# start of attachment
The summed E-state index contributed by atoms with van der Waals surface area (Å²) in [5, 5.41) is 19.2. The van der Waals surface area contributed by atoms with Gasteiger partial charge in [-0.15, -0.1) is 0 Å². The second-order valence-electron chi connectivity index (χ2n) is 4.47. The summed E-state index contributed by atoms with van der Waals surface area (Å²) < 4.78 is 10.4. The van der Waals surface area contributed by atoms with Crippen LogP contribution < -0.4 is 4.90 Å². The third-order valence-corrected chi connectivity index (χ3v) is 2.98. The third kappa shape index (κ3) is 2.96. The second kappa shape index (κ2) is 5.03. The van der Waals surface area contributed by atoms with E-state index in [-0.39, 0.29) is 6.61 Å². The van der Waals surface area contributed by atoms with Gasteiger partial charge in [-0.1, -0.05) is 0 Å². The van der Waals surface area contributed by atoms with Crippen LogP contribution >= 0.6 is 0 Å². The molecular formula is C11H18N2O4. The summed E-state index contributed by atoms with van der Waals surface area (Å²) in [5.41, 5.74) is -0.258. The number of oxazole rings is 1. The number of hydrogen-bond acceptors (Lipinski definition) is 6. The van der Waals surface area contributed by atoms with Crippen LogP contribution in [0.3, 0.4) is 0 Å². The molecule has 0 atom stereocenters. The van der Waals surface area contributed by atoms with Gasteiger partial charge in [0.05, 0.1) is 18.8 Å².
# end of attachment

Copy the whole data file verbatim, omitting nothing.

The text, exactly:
The summed E-state index contributed by atoms with van der Waals surface area (Å²) in [5, 5.41) is 19.2. The van der Waals surface area contributed by atoms with Gasteiger partial charge in [-0.15, -0.1) is 0 Å². The second-order valence-electron chi connectivity index (χ2n) is 4.47. The summed E-state index contributed by atoms with van der Waals surface area (Å²) < 4.78 is 10.4. The van der Waals surface area contributed by atoms with Crippen LogP contribution < -0.4 is 4.90 Å². The third-order valence-corrected chi connectivity index (χ3v) is 2.98. The third kappa shape index (κ3) is 2.96. The second kappa shape index (κ2) is 5.03. The van der Waals surface area contributed by atoms with E-state index in [-0.39, 0.29) is 6.61 Å². The van der Waals surface area contributed by atoms with Gasteiger partial charge in [-0.1, -0.05) is 0 Å². The van der Waals surface area contributed by atoms with Crippen LogP contribution >= 0.6 is 0 Å². The molecular formula is C11H18N2O4. The summed E-state index contributed by atoms with van der Waals surface area (Å²) in [5.41, 5.74) is -0.258. The number of oxazole rings is 1. The number of hydrogen-bond acceptors (Lipinski definition) is 6. The van der Waals surface area contributed by atoms with Crippen LogP contribution in [0.3, 0.4) is 0 Å². The molecule has 0 atom stereocenters. The van der Waals surface area contributed by atoms with Gasteiger partial charge in [0.05, 0.1) is 18.8 Å².